Monday, March 16, 2009

Debunking Shlaes

I'll admit: historians have it hard. If they want to hit the big time, they've got to come up with a new angle on old material ("He's the Founding Father you've never heard of!"). This has led to a lot of questionable scholarship in search of a dissertation or New York Times bestseller, but Amity Shlaes has taken it to a whole new level: she just makes stuff up. Like: FDR caused the Great Depression, years before he took office. This stuff shows up on Fox News, and the next thing you know, I have to deliver a half hour lecture on basic macroeconomics, political science and mid-20th century history to people who send me emails pasted from a Drudge column. The hits just keep rolling, too.

Here's Devilstower on the Daily Kos, taking apart her latest effort:
Shlaes' book on the economy during the 1930s has been roundly debunked on every point by multiple economists, including Paul Krugman. However, Shlaes refuses to admit error. Instead, whenever she is caught weaving conservative fantasies, she takes a page from the "Intelligent Design" movement and challenges the latest person to tear through her disinformation to "a debate over the New Deal." Shlaes is smart enough to know that her book can't stand up to detailed review, but that a publicized show down would only boost her sales. In other words, she knows she's lying, but she's profiting from the lies, so why stop?

After all, her alternate history novel for conservatives has gotten her writing gigs from the Wall Street Journal, the Washington Post, and praise from such luminaries as Glenn Beck. No doubt Amity Shlaes is surrounding us. And just this past week, the public radio program Marketplace invited Ms. Shlaes to give the commentary. In it, she raised the stakes on the wing nut rebellion to a whole new level.

Taxation without representation, that's what our nation's founders rebelled against. ... The course of US history can be seen as progress by those who are taxed to get representation.... Along the way we began to pay out money to people who paid no income tax at all. There's Medicare of course for senior citizens, even if they never worked, welfare for the poor and struggling, at least through the 90s, and more recently there's the earned income tax credit -- a break for low income workers. The credit was designed to make people want to work, and to offset their heavy pension payments for Social Security. The result of expanding it, however, is that many people who work don't pay income tax, instead they get money back. Do we want to help weaker citizens, especially in a downturn? Totally. ... But a tipping point does come, when too many are paying out, and too few are paying in. Maybe that tipping point is now. Today households in the bottom half of earners pays less than 4% of income taxes. One tiny group, the top one percent, pays close to 40%. This can slow the economic recovery we're waiting for. Top earners won't want to keep producing if their burden gets much heavier. ... The mood of the skeptics today is just the reverse of the mood at the Boston Tea Party. Then we said no taxation without representation. Try reversing that line. No representation without taxation.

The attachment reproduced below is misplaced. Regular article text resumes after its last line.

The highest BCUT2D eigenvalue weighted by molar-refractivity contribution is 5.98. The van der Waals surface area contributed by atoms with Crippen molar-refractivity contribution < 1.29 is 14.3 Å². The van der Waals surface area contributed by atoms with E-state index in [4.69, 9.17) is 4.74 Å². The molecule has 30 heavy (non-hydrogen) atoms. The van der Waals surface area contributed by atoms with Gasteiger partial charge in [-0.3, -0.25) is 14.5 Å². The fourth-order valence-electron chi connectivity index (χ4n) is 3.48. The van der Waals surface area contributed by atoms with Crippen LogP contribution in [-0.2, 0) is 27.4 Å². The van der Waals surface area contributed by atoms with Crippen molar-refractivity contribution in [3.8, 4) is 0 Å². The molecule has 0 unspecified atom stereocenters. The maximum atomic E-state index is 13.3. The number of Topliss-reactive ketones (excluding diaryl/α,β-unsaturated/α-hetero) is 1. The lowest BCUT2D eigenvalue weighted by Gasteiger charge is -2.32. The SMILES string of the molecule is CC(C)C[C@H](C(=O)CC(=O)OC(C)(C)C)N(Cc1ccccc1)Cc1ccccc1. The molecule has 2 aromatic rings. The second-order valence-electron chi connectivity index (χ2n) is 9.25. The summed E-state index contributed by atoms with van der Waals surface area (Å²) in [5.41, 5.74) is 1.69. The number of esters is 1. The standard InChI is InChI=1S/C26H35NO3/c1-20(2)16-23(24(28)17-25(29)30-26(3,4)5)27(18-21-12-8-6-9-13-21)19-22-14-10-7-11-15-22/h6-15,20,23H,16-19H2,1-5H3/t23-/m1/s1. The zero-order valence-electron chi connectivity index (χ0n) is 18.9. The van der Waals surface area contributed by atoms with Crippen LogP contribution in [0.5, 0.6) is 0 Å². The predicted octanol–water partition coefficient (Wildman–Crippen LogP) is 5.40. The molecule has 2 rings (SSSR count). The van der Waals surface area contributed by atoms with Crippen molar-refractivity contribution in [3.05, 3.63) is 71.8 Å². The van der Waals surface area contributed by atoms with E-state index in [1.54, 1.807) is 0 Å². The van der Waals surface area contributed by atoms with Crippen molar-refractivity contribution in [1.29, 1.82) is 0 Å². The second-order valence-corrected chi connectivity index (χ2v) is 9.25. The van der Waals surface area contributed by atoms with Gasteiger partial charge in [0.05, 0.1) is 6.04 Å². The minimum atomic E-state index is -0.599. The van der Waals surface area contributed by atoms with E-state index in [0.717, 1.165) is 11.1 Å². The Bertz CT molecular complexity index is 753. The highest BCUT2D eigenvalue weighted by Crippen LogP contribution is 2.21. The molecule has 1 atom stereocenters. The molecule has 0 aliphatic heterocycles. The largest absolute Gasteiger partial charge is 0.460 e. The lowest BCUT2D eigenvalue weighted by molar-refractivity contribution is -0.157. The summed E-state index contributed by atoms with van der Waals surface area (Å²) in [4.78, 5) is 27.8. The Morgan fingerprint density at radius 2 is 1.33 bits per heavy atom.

In this little commentary, Shlaes naturally applies the standard conservative idiocy test. Yes, the top one percent pay thirty-some percent of the income tax. That's because the top one percent have thirty-some percent of the wealth. (It's worth noting that the top 1% is provided enough tax loopholes and kickbacks that the amount they pay is almost exactly what they would be paying if we had a flat tax evenly applied at all levels.) It's also not difficult to understand how the bottom half of the population on an income basis pays a small percentage of the total income tax -- the bottom 80% of the income distribution controls only 16% of the wealth. In short, Shlaes' numbers here are no better than her numbers anywhere else.

Then there's the "Going Galt" threat, the part where she says "Top earners won't want to keep producing if their burden gets much heavier." You mean I only get to keep $9.7m when I would have taken home $10m? Why, it's hardly worth getting up in the morning. Point one: the Laffer Curve is less believable than unicorns. Point two: the horrible burden now looming for the top earners is exactly the same tax rate that they faced back in the fast-growing economy of the 1990s.

Then there's the outrage that some elderly people get Medicaid even if they didn't work! Horrors. And the oh so heavy burden of Social Security. But that, all of that, is only standard right wing manure. Even Twinkies can't be eaten when they're that stale.

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